Of Wimmelbilder (busy pictures) and children’s games

Three early paintings by Bruegel are often referred to as Wimmelbilder (busy pictures that are teeming with countless figures). They are The Battle between Carnival and Lent (1559), The Proverbs (c. 1559, on view in Berlin), and Children’s Games from 1560.

Children’s Games1

One of the characteristics shared by these Wimmelbilder is an elevated viewpoint. The raised line of the horizon creates a bird’s eye view: gazing down on the busy scene, we discover a wealth of details.

Particularly interesting is the receding perspective of the row of houses that line the street at top right, which is reminiscent of Sebastiano Serlio (1475-1554). He wrote treatises on architecture that were published by Bruegel’s father-in-law Pieter Coecke van Aelst in the sixteenth century. In these treatises, Serlio also discussed ’scenery’ and ‘stage design’ for painters.

Another, obvious, seminal aspect of these Wimmelbilder is the almost unbelievable number of figures and details that are just waiting to be discovered.

Around 230 figures are romping around on this pictorial plane.

Almost all of them are children engaged in over ninety different games. Some of these games, such as Blind Man’s Buff, are still played today. Others have been forgotten and were only identified after extensive research.

Some of the children are imitating the activities of adults, for example by playing bride and groom, christening a child, or pretending to be a shopkeeper.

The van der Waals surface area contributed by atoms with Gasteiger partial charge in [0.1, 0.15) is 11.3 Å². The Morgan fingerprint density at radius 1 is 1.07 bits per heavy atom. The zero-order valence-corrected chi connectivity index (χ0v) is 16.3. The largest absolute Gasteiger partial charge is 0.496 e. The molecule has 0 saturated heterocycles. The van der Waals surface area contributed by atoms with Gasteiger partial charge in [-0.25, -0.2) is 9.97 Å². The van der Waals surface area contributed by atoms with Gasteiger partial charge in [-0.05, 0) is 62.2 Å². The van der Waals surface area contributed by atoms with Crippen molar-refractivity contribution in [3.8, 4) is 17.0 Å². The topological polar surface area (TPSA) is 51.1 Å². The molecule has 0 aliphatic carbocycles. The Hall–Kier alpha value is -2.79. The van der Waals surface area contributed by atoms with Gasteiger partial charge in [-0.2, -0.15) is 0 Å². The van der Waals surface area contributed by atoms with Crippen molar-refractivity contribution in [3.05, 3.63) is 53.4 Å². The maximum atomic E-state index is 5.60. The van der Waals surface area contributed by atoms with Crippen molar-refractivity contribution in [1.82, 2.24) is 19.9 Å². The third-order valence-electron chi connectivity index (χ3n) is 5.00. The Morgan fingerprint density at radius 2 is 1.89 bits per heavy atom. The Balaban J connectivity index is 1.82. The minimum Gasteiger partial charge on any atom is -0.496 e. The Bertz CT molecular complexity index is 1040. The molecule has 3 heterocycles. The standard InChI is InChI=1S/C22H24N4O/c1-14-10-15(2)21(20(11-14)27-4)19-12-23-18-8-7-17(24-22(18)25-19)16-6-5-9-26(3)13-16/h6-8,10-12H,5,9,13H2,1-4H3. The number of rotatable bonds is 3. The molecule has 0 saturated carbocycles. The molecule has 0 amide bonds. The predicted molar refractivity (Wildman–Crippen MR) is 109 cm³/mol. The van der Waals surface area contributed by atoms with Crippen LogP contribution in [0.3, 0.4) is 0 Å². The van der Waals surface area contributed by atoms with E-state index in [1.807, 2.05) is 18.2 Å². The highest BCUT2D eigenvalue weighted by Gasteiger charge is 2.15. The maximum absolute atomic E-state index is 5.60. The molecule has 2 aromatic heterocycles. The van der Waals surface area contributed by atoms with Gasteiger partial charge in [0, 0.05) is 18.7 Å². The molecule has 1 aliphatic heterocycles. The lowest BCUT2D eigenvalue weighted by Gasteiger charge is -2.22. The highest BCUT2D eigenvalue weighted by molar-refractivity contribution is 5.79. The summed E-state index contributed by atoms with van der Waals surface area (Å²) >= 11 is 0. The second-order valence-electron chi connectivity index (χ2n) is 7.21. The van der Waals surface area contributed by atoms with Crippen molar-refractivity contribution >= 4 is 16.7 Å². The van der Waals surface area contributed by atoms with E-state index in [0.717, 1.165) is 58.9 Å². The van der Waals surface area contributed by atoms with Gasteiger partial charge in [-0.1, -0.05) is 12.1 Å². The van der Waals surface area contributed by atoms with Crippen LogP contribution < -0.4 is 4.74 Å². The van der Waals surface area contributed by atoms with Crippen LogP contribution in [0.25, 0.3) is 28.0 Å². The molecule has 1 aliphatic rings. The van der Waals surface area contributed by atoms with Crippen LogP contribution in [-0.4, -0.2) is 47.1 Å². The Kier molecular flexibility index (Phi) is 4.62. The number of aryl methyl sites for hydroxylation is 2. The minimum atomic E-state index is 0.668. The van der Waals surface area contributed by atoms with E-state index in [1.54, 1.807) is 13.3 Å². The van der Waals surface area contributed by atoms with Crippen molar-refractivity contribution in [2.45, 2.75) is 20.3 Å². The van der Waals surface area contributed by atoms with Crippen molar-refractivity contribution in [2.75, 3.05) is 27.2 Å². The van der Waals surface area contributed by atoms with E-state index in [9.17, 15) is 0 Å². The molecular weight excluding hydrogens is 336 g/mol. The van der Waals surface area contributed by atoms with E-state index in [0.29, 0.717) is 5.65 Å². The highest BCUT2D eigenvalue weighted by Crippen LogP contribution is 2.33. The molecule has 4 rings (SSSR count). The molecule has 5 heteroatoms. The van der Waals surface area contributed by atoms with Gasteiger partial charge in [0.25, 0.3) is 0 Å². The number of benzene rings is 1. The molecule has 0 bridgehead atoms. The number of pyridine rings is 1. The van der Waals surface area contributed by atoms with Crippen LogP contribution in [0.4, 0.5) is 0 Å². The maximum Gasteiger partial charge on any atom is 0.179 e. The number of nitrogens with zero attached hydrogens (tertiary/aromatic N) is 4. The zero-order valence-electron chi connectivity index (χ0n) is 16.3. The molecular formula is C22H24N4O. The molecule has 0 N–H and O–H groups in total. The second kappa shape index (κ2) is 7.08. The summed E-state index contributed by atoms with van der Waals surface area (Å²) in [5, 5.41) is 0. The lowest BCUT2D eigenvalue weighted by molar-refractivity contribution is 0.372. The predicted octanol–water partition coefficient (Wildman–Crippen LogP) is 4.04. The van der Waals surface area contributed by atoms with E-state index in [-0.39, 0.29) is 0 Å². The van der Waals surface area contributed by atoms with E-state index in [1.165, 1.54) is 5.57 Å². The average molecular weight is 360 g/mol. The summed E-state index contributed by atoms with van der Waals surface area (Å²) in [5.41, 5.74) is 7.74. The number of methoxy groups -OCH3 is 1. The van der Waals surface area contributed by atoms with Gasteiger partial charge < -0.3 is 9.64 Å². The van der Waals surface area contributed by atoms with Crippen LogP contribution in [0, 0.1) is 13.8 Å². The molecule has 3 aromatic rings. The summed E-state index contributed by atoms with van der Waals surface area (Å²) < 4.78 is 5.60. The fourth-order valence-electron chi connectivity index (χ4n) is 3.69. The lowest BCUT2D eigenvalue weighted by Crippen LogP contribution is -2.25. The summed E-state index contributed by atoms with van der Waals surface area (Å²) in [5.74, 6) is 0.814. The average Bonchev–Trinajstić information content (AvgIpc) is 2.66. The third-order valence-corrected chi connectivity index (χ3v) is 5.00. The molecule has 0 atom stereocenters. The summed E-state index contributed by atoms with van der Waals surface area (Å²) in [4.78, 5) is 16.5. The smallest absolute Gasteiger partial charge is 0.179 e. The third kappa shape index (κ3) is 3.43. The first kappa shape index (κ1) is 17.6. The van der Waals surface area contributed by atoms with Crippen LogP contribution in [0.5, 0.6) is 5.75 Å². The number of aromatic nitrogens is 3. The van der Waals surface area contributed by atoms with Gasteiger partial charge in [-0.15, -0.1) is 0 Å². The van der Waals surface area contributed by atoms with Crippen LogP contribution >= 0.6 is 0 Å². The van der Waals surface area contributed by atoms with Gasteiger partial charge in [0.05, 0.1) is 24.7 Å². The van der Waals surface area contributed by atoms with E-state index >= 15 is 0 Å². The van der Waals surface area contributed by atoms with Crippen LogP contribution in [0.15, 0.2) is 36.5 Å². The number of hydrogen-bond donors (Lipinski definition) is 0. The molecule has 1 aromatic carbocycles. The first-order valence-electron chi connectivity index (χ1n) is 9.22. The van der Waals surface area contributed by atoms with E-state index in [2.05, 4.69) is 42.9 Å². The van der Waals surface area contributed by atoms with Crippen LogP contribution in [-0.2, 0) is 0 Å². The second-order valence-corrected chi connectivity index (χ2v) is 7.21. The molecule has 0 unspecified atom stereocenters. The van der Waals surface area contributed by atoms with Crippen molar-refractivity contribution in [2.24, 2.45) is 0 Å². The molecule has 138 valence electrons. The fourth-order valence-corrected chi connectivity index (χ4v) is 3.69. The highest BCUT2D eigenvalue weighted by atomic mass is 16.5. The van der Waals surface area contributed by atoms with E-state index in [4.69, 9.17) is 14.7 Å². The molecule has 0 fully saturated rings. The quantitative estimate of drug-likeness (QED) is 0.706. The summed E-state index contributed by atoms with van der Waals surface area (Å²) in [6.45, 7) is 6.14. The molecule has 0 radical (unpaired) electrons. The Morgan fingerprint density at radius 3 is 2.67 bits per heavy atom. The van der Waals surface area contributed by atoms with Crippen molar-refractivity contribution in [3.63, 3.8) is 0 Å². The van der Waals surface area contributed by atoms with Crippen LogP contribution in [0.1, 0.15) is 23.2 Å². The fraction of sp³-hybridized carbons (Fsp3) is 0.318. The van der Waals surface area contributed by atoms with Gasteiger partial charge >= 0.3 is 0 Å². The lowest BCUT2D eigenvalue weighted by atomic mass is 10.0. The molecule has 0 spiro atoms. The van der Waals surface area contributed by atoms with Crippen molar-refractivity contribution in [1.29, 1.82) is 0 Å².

Bruegel not only depicts countless games in painstaking detail, he also captures a plethora of different moods – they run the gamut from placid to aggressive. With just a few brushstrokes, the artist conjures up facial expressions and body language.


Pieter Bruegel the Elder
Children’s Games
1560 // Signed and dated at lower right on the beam: BRVEGEL 1560 // Oak panel, 116.4 × 160.3 cm // Vienna, Kunsthistorisches Museum, Picture Gallery, inv. no. 1017

Here, too, Bruegel is holding up a mirror for us: a child is looking through an adult’s mask. Is he or she imitating us?

While the viewers, the adults, gaze at the painting and are allowed to submerge themselves in this pulsating world of children, the child is watching us.

Bruegel may have been referencing Sebastian Brandt’s Ship of Fools: ‘What you do, that your child will do, / In evil children copy you.’

Like The Battle between Carnival and Lent, this painting offers vital clues to Bruegel’s working methods. Come with us to learn more about these panel paintings, and about our research project.

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